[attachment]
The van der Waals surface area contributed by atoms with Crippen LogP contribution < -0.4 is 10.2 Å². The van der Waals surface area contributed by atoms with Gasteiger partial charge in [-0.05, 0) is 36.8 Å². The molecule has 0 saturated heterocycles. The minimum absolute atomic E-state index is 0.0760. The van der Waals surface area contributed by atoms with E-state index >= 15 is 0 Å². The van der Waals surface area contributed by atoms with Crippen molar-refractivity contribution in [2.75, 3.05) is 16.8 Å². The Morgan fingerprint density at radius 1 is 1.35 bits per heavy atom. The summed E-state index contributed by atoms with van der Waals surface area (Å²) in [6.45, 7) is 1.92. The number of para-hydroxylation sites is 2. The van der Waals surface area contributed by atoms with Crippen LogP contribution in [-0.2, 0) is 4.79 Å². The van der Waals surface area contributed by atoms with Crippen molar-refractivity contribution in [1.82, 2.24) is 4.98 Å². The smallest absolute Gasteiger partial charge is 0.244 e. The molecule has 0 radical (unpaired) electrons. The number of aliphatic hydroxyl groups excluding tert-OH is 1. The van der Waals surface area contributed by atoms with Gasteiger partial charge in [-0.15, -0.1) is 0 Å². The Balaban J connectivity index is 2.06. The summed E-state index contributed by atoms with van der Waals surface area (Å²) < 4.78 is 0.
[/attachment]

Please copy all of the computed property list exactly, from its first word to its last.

The van der Waals surface area contributed by atoms with Crippen LogP contribution < -0.4 is 10.2 Å². The van der Waals surface area contributed by atoms with Gasteiger partial charge in [-0.05, 0) is 36.8 Å². The molecule has 0 saturated heterocycles. The minimum absolute atomic E-state index is 0.0760. The van der Waals surface area contributed by atoms with E-state index >= 15 is 0 Å². The van der Waals surface area contributed by atoms with Crippen molar-refractivity contribution in [2.75, 3.05) is 16.8 Å². The Morgan fingerprint density at radius 1 is 1.35 bits per heavy atom. The summed E-state index contributed by atoms with van der Waals surface area (Å²) in [6.45, 7) is 1.92. The number of para-hydroxylation sites is 2. The van der Waals surface area contributed by atoms with Crippen LogP contribution in [-0.2, 0) is 4.79 Å². The van der Waals surface area contributed by atoms with Crippen molar-refractivity contribution in [1.82, 2.24) is 4.98 Å². The smallest absolute Gasteiger partial charge is 0.244 e. The molecule has 0 radical (unpaired) electrons. The number of aliphatic hydroxyl groups excluding tert-OH is 1. The van der Waals surface area contributed by atoms with Gasteiger partial charge in [-0.15, -0.1) is 0 Å². The Balaban J connectivity index is 2.06. The summed E-state index contributed by atoms with van der Waals surface area (Å²) < 4.78 is 0.